According to Rystad, proven oil and gas reserves by the so-called Big Oil companies, namely ExxonMobil (NYSE:XOM), BP Plc., Shell, Chevron (NYSE:CVX), Total ( NYSE:TOT), and Eni S.p.A are falling, as produced volumes are not being fully replaced with new discoveries.

Source: Oil and Gas Journal

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The Very Real Possibility Of Peak Oil Supply

The Very Real Possibility Of Peak Oil Supply

Three months ago, British oil giant BP Plc. (NYSE:BP) sent shockwaves through the oil and gas sector after it declared that Peak Oil demand was already behind us. In the company’s 2020 Energy Outlook, chief executive Bernard Looney pledged that BP would increase its renewables spending twentyfold to $5 billion a year by 2030 and ‘‘… not enter any new countries for oil and gas exploration.’’ That announcement came as a bit of a shocker given how aggressive BP has been in exploring new oil and gas frontiers.

The investing universe appears to concur with BP’s sentiments, with the oil and gas sector consistently emerging as the worst performer over the past decade. The sector suffered yet another blow after the largest investor-owned oil company in the world, ExxonMobil (NYSE:XOM), was kicked out of the Dow Jones Industrial Average in August, leaving Chevron (NYSE:CVX) as the sector’s sole representative in the index.

Meanwhile, oil prices appear stuck in the mid-40s with little prospects of climbing to the mid-50s that most shale producers need to drill profitably.

Delving deeper into the global oil and gas outlook suggests that it’s peak oil supply, not peak oil demand, that’s likely to start dominating headlines as the quarters roll on.

Source: Bloomberg

Peak Oil Demand

When many analysts talk about Peak Oil, they are usually referring to that point in time when global oil demand will enter a phase of terminal and irreversible decline.

According to BP, this point has already come and gone, with oil demand slated to fall by at least 10% in the current decade and by as much as 50% over the next two. BP notes that historically, energy demand has risen steadily in tandem with global economic growth with few interruptions; however, the COVID-19 crisis and increased climate action might have permanently altered that playbook.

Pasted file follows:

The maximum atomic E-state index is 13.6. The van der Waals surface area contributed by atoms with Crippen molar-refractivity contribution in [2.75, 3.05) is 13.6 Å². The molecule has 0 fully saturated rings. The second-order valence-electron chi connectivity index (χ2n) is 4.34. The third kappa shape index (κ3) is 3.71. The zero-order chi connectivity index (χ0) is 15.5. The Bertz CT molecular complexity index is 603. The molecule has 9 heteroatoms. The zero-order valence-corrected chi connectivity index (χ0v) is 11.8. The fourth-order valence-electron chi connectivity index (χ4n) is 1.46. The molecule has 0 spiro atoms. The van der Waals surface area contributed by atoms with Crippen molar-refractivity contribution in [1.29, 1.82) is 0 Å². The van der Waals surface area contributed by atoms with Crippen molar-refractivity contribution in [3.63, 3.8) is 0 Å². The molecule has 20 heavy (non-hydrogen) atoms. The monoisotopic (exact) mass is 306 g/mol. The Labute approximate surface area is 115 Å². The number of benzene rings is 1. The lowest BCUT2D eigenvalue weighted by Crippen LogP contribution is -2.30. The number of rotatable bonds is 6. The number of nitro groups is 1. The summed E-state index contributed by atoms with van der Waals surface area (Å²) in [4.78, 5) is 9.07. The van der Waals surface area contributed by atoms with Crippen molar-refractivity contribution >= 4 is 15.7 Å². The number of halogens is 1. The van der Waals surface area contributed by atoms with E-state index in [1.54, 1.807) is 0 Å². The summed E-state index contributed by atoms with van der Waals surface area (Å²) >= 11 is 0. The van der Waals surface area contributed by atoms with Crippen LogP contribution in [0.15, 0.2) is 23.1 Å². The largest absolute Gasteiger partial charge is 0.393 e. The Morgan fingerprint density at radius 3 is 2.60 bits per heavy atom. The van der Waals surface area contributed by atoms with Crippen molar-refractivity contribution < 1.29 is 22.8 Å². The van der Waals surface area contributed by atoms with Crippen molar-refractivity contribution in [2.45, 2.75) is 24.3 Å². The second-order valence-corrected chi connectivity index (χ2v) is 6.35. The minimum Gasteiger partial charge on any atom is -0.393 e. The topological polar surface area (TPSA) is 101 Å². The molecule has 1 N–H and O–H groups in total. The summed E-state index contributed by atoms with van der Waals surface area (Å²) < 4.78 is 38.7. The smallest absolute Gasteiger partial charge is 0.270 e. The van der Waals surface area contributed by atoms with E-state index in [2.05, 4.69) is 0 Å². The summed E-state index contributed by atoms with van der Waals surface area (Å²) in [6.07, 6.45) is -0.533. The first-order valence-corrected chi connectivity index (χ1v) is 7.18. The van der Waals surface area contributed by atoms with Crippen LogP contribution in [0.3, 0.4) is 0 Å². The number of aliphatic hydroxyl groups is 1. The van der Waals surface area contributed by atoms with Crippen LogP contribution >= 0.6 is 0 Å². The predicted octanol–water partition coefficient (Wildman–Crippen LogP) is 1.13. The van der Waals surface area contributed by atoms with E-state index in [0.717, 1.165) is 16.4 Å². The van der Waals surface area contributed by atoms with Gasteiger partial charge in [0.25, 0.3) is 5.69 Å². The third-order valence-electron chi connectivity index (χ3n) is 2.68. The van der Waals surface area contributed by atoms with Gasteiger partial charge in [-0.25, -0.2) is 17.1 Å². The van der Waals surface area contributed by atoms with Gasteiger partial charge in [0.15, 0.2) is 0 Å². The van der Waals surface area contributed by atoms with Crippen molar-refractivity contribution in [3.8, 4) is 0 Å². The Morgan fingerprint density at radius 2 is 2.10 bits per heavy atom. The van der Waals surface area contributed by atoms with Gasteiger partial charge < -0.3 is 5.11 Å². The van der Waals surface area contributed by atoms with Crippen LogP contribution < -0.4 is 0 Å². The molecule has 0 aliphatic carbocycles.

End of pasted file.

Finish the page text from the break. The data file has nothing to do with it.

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Private Equity Is Bargain Hunting In Canada’s Oil Patch

Private Equity Is Bargain Hunting In Canada’s Oil Patch

After two months of an encouraging—if not half-hearted–rebound, oil prices have gone into reverse gear once again. Futures tied to WTI crude were down a whopping 8% on Monday morning to trade at $36.35/barrel, a level they last touched two months ago as the markets come under a fresh wave of pressure from a stalling recovery in demand as well as a mistimed expansion of production by OPEC that threatens to reverse the gains by the cartel’s latest production cuts.  The latest rout has elicited another round of price cuts by Saudi Arabia in a situation eerily reminiscent of the oil price war that sent the markets crashing into negative territory for the first time ever.

But as the debt-riddled U.S. shale patch braces for a new reality of ‘Lower Forever’ with massive asset writeoffs amid a growing wave of bankruptcies, its equally distressed neighbor further north has resorted to a different trick: Mergers and Acquisitions.

Starved of vital capital by weary banks and shareholders, small- and mid-sized oil and gas companies in Canada are scrambling to find partners in a bid to become bigger and– hopefully–more solvent.